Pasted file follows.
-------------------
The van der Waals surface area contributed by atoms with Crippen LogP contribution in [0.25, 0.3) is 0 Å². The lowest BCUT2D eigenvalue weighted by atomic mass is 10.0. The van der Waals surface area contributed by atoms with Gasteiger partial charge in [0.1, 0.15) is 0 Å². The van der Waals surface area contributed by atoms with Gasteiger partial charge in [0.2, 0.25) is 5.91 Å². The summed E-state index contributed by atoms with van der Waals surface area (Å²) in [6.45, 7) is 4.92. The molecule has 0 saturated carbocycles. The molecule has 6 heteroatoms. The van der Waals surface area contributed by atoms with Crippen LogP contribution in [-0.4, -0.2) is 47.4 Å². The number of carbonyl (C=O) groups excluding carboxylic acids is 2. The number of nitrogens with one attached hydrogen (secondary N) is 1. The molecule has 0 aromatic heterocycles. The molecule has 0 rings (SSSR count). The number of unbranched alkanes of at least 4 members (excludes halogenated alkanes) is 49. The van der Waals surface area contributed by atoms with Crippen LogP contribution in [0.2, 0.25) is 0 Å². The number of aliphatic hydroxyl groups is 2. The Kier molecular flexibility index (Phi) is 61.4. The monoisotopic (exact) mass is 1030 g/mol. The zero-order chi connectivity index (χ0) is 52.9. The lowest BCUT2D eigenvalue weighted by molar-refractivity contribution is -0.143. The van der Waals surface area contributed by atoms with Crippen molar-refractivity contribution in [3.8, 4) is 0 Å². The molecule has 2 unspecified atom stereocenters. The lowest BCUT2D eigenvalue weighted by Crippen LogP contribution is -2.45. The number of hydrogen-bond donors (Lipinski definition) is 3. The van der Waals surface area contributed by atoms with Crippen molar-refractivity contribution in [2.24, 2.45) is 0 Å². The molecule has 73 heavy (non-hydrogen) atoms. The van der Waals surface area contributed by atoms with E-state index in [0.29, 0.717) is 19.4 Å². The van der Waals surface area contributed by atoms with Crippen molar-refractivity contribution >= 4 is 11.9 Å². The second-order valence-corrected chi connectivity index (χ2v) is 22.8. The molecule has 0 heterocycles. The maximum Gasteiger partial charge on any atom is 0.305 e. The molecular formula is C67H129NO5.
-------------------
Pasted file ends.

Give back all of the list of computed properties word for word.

The van der Waals surface area contributed by atoms with Crippen LogP contribution in [0.25, 0.3) is 0 Å². The lowest BCUT2D eigenvalue weighted by atomic mass is 10.0. The van der Waals surface area contributed by atoms with Gasteiger partial charge in [0.1, 0.15) is 0 Å². The van der Waals surface area contributed by atoms with Gasteiger partial charge in [0.2, 0.25) is 5.91 Å². The summed E-state index contributed by atoms with van der Waals surface area (Å²) in [6.45, 7) is 4.92. The molecule has 0 saturated carbocycles. The molecule has 6 heteroatoms. The van der Waals surface area contributed by atoms with Crippen LogP contribution in [-0.4, -0.2) is 47.4 Å². The number of carbonyl (C=O) groups excluding carboxylic acids is 2. The number of nitrogens with one attached hydrogen (secondary N) is 1. The molecule has 0 aromatic heterocycles. The molecule has 0 rings (SSSR count). The number of unbranched alkanes of at least 4 members (excludes halogenated alkanes) is 49. The van der Waals surface area contributed by atoms with Crippen LogP contribution in [0.2, 0.25) is 0 Å². The number of aliphatic hydroxyl groups is 2. The Kier molecular flexibility index (Phi) is 61.4. The monoisotopic (exact) mass is 1030 g/mol. The zero-order chi connectivity index (χ0) is 52.9. The lowest BCUT2D eigenvalue weighted by molar-refractivity contribution is -0.143. The van der Waals surface area contributed by atoms with Crippen molar-refractivity contribution in [3.8, 4) is 0 Å². The molecule has 2 unspecified atom stereocenters. The lowest BCUT2D eigenvalue weighted by Crippen LogP contribution is -2.45. The number of hydrogen-bond donors (Lipinski definition) is 3. The van der Waals surface area contributed by atoms with Crippen molar-refractivity contribution in [2.24, 2.45) is 0 Å². The molecule has 73 heavy (non-hydrogen) atoms. The van der Waals surface area contributed by atoms with E-state index in [0.29, 0.717) is 19.4 Å². The van der Waals surface area contributed by atoms with Crippen molar-refractivity contribution >= 4 is 11.9 Å². The second-order valence-corrected chi connectivity index (χ2v) is 22.8. The molecule has 0 heterocycles. The maximum Gasteiger partial charge on any atom is 0.305 e. The molecular formula is C67H129NO5.